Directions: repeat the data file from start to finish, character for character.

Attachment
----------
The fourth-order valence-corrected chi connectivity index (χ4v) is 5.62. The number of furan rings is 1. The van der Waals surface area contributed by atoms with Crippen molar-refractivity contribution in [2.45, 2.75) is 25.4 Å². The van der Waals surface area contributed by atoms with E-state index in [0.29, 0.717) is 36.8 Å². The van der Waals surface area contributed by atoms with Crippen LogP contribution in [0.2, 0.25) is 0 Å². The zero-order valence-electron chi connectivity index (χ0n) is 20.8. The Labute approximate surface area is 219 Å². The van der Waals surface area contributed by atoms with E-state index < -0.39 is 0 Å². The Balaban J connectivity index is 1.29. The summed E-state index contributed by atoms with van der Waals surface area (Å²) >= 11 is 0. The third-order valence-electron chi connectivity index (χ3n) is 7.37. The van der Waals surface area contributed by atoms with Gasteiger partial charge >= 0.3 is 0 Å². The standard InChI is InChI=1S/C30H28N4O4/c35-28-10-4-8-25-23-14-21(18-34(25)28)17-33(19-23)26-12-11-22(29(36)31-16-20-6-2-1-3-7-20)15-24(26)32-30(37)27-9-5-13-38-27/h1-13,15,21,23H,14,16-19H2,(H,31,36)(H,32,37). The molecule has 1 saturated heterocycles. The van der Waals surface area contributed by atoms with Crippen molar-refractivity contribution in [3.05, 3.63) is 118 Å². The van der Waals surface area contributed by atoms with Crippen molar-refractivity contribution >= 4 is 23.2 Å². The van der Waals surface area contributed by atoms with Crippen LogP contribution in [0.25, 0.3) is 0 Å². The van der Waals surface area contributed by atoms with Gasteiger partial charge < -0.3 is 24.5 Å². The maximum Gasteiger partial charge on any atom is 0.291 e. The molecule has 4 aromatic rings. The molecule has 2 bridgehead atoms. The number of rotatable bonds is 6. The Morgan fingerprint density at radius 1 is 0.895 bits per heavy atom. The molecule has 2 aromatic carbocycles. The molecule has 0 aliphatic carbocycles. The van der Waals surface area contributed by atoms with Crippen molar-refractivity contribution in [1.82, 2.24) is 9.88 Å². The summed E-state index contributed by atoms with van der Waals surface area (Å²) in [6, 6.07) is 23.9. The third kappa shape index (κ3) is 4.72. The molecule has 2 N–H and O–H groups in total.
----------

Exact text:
The fourth-order valence-corrected chi connectivity index (χ4v) is 5.62. The number of furan rings is 1. The van der Waals surface area contributed by atoms with Crippen molar-refractivity contribution in [2.45, 2.75) is 25.4 Å². The van der Waals surface area contributed by atoms with E-state index in [0.29, 0.717) is 36.8 Å². The van der Waals surface area contributed by atoms with Crippen LogP contribution in [0.2, 0.25) is 0 Å². The zero-order valence-electron chi connectivity index (χ0n) is 20.8. The Labute approximate surface area is 219 Å². The van der Waals surface area contributed by atoms with E-state index < -0.39 is 0 Å². The Balaban J connectivity index is 1.29. The summed E-state index contributed by atoms with van der Waals surface area (Å²) >= 11 is 0. The third-order valence-electron chi connectivity index (χ3n) is 7.37. The van der Waals surface area contributed by atoms with Gasteiger partial charge >= 0.3 is 0 Å². The standard InChI is InChI=1S/C30H28N4O4/c35-28-10-4-8-25-23-14-21(18-34(25)28)17-33(19-23)26-12-11-22(29(36)31-16-20-6-2-1-3-7-20)15-24(26)32-30(37)27-9-5-13-38-27/h1-13,15,21,23H,14,16-19H2,(H,31,36)(H,32,37). The molecule has 1 saturated heterocycles. The van der Waals surface area contributed by atoms with Crippen molar-refractivity contribution in [3.05, 3.63) is 118 Å². The van der Waals surface area contributed by atoms with Crippen molar-refractivity contribution >= 4 is 23.2 Å². The van der Waals surface area contributed by atoms with Crippen LogP contribution in [0.25, 0.3) is 0 Å². The van der Waals surface area contributed by atoms with Gasteiger partial charge < -0.3 is 24.5 Å². The maximum Gasteiger partial charge on any atom is 0.291 e. The molecule has 4 aromatic rings. The molecule has 2 bridgehead atoms. The number of rotatable bonds is 6. The Morgan fingerprint density at radius 1 is 0.895 bits per heavy atom. The molecule has 2 aromatic carbocycles. The molecule has 0 aliphatic carbocycles. The van der Waals surface area contributed by atoms with Crippen molar-refractivity contribution in [1.82, 2.24) is 9.88 Å². The summed E-state index contributed by atoms with van der Waals surface area (Å²) in [6, 6.07) is 23.9. The third kappa shape index (κ3) is 4.72. The molecule has 2 N–H and O–H groups in total.